The things they carry

A new generation of veterans faces life after the service

As a soldier in the Army Reserve 282nd Engineer Company, Andrew Mangold saw many Iraqi landscapes driving an armored vehicle in convoys across the country during the latter stages of the war. He now studies at Fort Lewis College. Enlarge photo

JERRY McBRIDE/Durango Herald

As a soldier in the Army Reserve 282nd Engineer Company, Andrew Mangold saw many Iraqi landscapes driving an armored vehicle in convoys across the country during the latter stages of the war. He now studies at Fort Lewis College.

Local veterans return

Editors Note: This four-day series looks at the experiences of returning veterans and the challenges they face.

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Timothy Oliver is haunted by the fact he survived when the rest of the team he led died on a bloody battlefield in Afghanistan.

Bob Brammer wonders what would have happened if he and his fellow marines would have been allowed to take out Saddam Hussein during the first Gulf War.

Michael Long regrets being deployed to Iraq and Afghanistan as his wife slowly succumbed to an illness that would eventually kill her.

These are some of the things these local veterans carry.

In the last 10 years – the longest period this country has been at war in its history – millions of men and women have been sent to Iraq and Afghanistan. Thousands – 6,481 by latest count – have been killed. Nearly 50,000 have been wounded.

Not one has come back unchanged. This series starts with their stories.

Some carry regret. Some carry pride. Some carry ghosts. Some carry medals. Many carry all these things.

They carry these things as they return to being husbands and wives, mothers and fathers, students, bureaucrats or laborers. Some return to the void of not knowing who they are outside the military.

Some talk about what they have seen and done, but many don't.

As a cohort, they are almost invisible. The Veterans Administration estimates that 660 veterans between 17 and 44 years old live in La Plata County of about 4,550 vets total.

The number of young people who graduated from Fort Lewis College this May is likely greater than the number here who have seen action in Iraq and Afghanistan. But their small numbers belie their large presence in local and national safety nets. Durango's crisis center and homeless shelter report seeing veterans at much higher rates proportionally than the general population. And a Harvard researcher's study found that the cost of providing disability and medical care to Iraq and Afghanistan veterans over the course of their lives could cost up to $700 billion.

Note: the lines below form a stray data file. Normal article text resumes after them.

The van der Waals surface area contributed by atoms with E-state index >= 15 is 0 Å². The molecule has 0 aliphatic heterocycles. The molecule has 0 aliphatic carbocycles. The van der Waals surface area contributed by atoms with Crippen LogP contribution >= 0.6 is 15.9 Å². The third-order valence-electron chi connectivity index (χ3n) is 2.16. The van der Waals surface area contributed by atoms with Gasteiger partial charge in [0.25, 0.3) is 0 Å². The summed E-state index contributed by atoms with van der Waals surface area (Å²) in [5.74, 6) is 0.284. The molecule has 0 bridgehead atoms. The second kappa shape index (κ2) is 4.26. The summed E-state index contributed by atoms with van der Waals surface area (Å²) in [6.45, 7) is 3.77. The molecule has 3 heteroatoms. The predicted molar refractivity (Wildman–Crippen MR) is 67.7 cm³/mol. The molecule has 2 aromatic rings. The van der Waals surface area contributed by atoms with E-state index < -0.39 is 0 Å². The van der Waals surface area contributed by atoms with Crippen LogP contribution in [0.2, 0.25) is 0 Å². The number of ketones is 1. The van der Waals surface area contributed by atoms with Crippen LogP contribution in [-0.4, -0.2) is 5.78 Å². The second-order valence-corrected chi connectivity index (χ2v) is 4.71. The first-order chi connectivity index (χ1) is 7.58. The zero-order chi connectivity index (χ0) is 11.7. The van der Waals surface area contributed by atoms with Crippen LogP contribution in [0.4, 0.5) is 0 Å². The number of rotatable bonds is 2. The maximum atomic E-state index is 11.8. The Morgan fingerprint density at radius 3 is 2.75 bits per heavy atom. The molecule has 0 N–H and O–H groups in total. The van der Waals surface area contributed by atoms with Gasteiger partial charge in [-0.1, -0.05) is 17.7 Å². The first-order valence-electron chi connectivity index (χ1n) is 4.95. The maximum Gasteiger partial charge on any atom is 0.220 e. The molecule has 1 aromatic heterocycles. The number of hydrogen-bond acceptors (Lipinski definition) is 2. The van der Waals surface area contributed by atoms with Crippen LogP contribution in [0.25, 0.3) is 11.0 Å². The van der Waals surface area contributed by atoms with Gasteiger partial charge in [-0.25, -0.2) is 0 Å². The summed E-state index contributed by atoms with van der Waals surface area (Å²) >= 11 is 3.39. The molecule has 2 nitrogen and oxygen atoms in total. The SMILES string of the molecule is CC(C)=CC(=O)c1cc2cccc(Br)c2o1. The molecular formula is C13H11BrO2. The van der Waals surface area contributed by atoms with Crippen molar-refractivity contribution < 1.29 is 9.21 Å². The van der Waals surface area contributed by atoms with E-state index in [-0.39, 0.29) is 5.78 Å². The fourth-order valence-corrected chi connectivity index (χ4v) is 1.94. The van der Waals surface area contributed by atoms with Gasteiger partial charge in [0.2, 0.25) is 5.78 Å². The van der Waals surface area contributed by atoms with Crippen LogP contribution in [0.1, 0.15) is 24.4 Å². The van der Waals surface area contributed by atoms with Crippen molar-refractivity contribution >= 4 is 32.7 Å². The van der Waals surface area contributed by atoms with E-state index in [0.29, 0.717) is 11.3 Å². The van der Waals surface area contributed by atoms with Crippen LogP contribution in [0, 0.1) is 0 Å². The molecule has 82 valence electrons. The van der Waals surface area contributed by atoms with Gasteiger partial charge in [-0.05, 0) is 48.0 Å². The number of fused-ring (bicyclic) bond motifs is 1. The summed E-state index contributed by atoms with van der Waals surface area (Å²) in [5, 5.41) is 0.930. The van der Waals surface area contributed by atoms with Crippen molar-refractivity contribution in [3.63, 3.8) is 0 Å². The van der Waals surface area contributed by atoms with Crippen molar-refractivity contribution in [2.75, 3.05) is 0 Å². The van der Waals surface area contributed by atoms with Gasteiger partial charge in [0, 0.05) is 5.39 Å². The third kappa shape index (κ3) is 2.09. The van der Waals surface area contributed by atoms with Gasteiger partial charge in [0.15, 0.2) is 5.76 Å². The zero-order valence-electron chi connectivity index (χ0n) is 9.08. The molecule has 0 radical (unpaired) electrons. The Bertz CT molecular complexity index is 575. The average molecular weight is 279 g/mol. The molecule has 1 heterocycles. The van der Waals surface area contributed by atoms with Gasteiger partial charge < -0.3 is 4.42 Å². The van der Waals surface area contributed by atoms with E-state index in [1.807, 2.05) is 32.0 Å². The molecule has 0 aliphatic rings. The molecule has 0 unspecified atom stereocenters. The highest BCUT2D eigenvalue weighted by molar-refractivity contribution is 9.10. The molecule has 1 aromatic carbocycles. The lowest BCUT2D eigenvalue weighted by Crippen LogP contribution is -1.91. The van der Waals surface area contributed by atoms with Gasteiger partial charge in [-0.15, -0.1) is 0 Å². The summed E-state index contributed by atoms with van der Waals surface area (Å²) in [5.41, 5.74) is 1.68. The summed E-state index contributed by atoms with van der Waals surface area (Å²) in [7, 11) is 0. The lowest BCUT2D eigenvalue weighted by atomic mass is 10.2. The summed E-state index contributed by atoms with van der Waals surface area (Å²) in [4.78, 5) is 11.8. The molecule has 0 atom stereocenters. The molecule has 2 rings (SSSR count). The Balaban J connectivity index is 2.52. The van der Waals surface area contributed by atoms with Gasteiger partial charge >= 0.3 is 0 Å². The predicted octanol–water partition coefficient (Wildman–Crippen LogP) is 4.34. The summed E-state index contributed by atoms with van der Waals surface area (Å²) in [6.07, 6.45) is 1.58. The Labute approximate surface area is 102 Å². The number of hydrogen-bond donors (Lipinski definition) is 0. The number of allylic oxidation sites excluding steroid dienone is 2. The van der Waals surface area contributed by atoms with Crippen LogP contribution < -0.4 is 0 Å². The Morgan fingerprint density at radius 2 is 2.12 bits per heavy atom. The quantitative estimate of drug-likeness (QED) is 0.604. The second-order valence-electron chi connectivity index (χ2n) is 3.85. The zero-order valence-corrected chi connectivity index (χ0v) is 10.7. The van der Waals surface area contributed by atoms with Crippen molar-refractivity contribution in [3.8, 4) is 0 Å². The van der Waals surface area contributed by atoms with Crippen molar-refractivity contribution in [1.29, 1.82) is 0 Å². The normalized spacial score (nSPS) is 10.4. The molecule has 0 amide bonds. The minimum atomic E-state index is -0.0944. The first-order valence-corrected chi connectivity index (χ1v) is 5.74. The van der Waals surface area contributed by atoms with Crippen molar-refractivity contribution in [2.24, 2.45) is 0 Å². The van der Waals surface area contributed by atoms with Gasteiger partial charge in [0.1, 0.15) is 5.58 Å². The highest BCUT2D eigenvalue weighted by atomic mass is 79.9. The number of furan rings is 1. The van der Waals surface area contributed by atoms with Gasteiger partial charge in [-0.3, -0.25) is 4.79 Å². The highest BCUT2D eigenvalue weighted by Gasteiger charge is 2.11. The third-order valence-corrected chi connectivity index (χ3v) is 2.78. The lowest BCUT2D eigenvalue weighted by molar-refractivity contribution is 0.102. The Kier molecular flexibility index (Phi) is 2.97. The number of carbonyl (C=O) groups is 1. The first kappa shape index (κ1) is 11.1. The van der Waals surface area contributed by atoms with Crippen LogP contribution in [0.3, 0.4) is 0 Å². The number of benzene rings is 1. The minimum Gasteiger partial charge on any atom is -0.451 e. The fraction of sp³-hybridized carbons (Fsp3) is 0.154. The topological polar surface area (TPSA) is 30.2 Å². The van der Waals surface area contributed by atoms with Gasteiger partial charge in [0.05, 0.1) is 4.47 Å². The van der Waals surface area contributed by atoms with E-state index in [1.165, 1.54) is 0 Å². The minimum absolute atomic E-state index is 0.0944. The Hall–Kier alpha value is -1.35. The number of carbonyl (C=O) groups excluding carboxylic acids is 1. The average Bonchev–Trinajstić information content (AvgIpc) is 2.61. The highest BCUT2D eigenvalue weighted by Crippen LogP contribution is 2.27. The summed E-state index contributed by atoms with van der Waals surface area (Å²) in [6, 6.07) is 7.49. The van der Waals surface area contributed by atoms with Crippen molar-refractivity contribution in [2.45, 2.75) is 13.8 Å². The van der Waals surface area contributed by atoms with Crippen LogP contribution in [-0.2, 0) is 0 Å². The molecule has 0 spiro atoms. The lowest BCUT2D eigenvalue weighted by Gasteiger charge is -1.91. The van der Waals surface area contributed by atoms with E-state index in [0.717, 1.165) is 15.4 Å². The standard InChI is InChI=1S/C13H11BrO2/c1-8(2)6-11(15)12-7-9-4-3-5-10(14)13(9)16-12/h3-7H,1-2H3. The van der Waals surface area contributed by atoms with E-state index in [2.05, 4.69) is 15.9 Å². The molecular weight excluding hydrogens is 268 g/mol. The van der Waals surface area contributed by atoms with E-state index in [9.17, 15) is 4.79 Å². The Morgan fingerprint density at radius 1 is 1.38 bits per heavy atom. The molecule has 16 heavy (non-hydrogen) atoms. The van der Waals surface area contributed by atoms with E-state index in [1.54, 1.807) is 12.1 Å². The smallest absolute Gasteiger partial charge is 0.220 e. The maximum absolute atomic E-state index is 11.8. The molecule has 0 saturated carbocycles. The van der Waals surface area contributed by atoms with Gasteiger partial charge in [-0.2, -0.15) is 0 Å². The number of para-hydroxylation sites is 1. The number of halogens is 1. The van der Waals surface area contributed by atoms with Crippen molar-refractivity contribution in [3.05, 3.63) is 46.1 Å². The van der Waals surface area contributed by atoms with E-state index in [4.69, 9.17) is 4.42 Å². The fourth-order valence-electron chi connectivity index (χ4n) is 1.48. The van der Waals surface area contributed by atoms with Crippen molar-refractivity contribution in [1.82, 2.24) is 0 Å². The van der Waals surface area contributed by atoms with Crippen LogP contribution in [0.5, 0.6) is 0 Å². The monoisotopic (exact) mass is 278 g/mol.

This generation of veterans is unique from its predecessors. Advances in battlefield medical care have made it possible for soldiers to survive injuries that would have killed them in the past. But these injuries are likely to affect them throughout their lives. And while significant proportions of soldiers in Vietnam and World War II were drafted, recent wars were fought with an all-volunteer force. Because of this smaller pool, many of the men and women who went to war went not just once, but twice or more. Military historians say the amount of combat some recent veterans have seen is unprecedented in U.S. history.

The toll that this has taken on many of them is immense. The New York Times' Nicholas Kristof in an April 14 column decried the high rate of suicide among veterans, which has been estimated at one battlefield death for every 25 suicides.

But to only talk about the damage inflicted by war doesn't tell the whole story.

It also creates bonds among soldiers that have no counterpart in the civilian world. It pushes men and women to commit heroic acts and accomplish things they never believed possible. It takes them to places they never would have seen. It stops bad people from doing bad things to innocent people.

“War is hell,” wrote Tim O'Brien, author of The Things They Carried, a collection of semi-autobiographical stories about Vietnam, “but that's not the half of it, because war is also mystery and terror and adventure and courage and discovery and holiness and pity and despair and longing and love. War is nasty; war is fun. War is thrilling; war is drudgery. War makes you a man; war makes you dead.”

In his book, O'Brien enumerates the items soldiers toted as they “humped” from mission to mission in the Vietnamese jungle. Some were necessary – guns, grenades – others were talismanic – love letters, a girlfriend's pantyhose.

“They carried all they could bear, and then some, including a silent awe for the terrible power of the things they carried,” he wrote.

This weight, both awesome and terrible, remains long after soldiers doff their uniforms.

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